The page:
Looking ahead the number one obvious bear trap I see going forward is Q3 and Q4 analyst expectations. They are expecting a continuation of a Vbounce in earnings. So far we have seen weak unemployment and shrinking revenue at most firms depsite string EPS improvments. EPS improvemnet cannot continue indefinitely without improvement in both factors.

The way I see it 

If employment picks up and revenues start to grow again across the board we keep rallying. If they don't, well....

Anyway fantastic and well thought out post.

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#6) On March 01, 2010 at 1:36 AM, awallejr (28.17) wrote:

Except that the stock market and commodity/oil directions seem to still be in sync.  I am a permabull for both for the simple reason that world population is growing faster and faster while on-world natural resources (not discounting the potential mining of the moon or Mars one day) continue to dwindle.

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#7) On March 01, 2010 at 9:59 AM, russiangambit (28.88) wrote:

Checklist, all good points. And normally I would love to discuss but what is the point of discussing when answer to everything is more money printing? See my rant here:

Which of your point addresses the continuious stimuluis via money printing - the first one? The game will go on unless it plays out all the way and most likely still ends in the deflationary collapse. 


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#8) On March 01, 2010 at 10:23 AM, Quantemonics (35.94) wrote:

Excellent post -checklist!!!

The only and obvious black swan you failed to mention is the coming debt rating downgrade for America slated for September or October, from my sources at several agencies.

Assuming Congress fails to rein in the out-of-control deficit spending spree in the summer, sky-rocketing interest rates and a double dip recession now look assured from my vantage point in 6-9 months.  At some point the markets will start to discount a huge list of new economic problems that we will be dealing with in late-2010 and 2011.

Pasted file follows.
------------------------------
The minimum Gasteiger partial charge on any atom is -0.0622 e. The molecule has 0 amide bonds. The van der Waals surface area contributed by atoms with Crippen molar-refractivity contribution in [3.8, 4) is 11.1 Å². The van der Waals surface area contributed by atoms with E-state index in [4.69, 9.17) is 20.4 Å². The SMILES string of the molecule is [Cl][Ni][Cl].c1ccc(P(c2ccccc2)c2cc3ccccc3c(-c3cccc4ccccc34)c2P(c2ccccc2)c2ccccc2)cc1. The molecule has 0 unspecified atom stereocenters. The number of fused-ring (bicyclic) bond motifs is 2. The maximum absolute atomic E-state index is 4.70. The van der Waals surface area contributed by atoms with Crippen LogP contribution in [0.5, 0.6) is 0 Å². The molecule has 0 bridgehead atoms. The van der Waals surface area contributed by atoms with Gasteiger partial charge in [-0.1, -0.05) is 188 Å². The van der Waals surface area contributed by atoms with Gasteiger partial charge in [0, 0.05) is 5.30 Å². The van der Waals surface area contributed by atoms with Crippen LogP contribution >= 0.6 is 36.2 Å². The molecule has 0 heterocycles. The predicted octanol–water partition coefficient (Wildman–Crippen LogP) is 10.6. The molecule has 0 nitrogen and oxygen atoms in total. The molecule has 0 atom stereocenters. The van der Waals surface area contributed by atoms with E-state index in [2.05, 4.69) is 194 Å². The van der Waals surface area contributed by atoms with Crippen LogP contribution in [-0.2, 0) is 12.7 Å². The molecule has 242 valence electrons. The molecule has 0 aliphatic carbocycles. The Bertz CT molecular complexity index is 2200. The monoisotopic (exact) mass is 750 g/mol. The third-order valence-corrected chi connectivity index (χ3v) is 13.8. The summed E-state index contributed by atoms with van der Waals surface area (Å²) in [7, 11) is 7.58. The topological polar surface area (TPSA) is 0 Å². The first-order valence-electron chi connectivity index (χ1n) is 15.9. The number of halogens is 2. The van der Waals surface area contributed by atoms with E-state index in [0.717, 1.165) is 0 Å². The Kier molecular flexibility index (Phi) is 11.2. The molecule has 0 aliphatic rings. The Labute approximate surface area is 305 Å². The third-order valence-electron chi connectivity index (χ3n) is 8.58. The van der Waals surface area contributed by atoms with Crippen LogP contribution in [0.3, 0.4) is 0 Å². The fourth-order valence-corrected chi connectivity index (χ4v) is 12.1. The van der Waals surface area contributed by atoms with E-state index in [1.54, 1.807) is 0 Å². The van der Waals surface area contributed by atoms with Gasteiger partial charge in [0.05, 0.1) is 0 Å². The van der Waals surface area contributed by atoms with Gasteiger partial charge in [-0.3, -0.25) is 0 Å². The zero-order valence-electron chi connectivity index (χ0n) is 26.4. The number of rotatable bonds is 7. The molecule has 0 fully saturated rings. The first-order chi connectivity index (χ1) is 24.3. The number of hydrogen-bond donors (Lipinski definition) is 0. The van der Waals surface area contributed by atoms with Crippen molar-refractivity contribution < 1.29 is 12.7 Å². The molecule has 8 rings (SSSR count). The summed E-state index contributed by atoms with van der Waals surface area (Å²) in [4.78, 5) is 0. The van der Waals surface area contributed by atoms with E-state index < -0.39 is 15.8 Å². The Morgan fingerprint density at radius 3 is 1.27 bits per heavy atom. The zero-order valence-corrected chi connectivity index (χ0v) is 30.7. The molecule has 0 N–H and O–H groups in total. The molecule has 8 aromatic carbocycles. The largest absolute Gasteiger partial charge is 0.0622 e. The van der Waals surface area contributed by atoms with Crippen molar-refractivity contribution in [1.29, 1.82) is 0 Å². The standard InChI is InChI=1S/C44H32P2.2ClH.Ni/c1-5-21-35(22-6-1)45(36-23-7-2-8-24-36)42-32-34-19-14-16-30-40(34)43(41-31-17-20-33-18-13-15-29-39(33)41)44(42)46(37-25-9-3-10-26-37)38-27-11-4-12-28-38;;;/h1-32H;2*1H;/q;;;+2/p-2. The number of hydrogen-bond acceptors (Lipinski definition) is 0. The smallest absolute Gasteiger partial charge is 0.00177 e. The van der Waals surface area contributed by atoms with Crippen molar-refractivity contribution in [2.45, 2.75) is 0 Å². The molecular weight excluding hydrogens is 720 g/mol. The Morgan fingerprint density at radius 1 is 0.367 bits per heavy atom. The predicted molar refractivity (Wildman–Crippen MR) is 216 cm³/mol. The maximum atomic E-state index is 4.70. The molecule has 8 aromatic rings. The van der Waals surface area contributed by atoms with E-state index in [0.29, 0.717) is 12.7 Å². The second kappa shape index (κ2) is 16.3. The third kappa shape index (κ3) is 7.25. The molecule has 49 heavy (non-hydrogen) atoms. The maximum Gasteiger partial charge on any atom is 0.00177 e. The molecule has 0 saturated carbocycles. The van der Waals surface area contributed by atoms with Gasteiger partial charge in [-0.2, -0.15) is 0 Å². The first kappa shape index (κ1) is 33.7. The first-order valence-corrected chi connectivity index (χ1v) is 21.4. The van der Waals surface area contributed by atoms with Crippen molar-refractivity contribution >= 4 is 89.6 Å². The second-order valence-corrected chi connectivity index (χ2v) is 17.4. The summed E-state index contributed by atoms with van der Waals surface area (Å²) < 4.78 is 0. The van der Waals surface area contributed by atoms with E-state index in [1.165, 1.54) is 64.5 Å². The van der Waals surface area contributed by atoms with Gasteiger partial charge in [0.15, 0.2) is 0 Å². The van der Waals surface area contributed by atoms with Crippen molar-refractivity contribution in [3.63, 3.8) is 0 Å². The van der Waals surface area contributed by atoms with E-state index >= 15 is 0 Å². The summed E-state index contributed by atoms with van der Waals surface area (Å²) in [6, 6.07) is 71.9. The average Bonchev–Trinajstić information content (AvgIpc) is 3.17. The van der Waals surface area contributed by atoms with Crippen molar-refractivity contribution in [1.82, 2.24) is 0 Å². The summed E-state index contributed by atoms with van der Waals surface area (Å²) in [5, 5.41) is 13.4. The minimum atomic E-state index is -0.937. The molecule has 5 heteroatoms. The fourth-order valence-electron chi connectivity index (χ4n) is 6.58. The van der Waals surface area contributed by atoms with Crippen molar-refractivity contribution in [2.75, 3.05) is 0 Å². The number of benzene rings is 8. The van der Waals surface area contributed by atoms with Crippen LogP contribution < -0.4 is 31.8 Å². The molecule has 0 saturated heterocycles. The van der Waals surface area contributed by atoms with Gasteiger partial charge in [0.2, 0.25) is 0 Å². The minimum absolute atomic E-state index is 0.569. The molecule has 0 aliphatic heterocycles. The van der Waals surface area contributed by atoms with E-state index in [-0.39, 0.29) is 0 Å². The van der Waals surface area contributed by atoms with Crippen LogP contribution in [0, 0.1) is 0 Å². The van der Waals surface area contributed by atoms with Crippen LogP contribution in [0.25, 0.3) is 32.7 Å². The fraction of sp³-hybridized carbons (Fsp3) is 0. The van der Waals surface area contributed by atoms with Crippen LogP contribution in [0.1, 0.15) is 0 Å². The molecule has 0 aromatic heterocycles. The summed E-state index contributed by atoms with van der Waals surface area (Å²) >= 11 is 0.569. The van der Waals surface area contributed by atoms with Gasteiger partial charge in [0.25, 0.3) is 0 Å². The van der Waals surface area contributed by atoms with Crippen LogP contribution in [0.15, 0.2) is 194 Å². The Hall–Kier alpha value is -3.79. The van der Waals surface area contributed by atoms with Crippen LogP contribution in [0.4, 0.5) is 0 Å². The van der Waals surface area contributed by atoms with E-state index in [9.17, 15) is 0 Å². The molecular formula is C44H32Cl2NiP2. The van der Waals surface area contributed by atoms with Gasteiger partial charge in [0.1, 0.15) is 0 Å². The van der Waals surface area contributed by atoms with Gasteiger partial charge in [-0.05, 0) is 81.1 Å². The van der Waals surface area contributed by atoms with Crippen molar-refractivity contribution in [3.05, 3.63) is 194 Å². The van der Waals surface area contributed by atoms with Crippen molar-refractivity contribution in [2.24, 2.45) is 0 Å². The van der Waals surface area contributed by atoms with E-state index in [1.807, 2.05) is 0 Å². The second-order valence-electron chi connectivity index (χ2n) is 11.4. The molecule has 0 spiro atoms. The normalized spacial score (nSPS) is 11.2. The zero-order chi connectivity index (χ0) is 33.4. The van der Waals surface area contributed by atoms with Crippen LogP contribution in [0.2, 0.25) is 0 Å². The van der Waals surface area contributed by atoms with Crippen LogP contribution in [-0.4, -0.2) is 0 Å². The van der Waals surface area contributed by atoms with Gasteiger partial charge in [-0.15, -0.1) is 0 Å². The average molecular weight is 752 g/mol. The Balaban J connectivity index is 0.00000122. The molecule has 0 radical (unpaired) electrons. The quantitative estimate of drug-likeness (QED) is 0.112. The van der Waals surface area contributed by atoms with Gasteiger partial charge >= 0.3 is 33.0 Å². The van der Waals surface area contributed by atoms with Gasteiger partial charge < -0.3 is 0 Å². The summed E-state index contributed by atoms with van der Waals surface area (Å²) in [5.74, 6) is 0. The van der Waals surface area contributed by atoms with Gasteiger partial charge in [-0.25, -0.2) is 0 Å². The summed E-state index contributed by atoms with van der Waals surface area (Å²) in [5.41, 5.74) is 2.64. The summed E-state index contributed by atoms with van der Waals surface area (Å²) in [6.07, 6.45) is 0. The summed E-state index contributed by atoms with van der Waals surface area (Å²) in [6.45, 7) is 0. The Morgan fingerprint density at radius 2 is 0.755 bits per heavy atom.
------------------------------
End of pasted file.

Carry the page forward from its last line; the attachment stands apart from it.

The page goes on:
The SEC's cop-out 10% circuit breaker rule on short selling announced last week, is further evidence that the only thing that has changed in New York or Washington DC the last several years and new administration is that the Federal Reserve bank has added about $5 trillion in securities to prop up a fictional economy, and the Treasury has borrowed another $3 trillion or so America will never pay back.

If you can look the other way at this ponzi scheme and conclude all is well, I guess you are truly an optimist.

Otherwise, Kudos!!!

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#9) On March 01, 2010 at 10:27 AM, outoffocus (23.90) wrote:

Personally I like the raving pack of monkey's theory. In order for the market to stop behaving like a casino and go back to fundamental investing, alot of leverage would have to come out of the market somehow; and with record low interest rates, I don't see that happening anytime soon. 


Commodity price deflation + rising equities + falling gov't bond markets + rising dollar + falling debt and other bond markets + good economic recovery. That is a combination that I have not seen anybody predict.

No one is predicting it because fundamentals don't justify it.  Thats not to say it wont happen.  The only way I could see the above happening is if the Fed voluntarily raises interest rates.  That would be enough to set most of those factors into motion.  The rest of those factors would come into play if the US government uses common sense, reverses its spendthrift (socialist) course,  actually begins to pay of our debt and starts encouraging capitalism rather than hindering it.  And TBQH I think I have a better chance of hitting the powerball (and I dont play).

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#10) On March 01, 2010 at 2:08 PM, JakilaTheHun (99.92) wrote:

Great analysis, Checklist.  I enjoyed it quite a bit.  I also agree with most of it.


What would nobody expect?  Commodity price deflation + rising equities + falling gov't bond markets + rising dollar + falling debt and other bond markets + good economic recovery.  That is a combination that I have not seen anybody predict.  It would possibly be the outcome that would frustrate the highest possible number of people.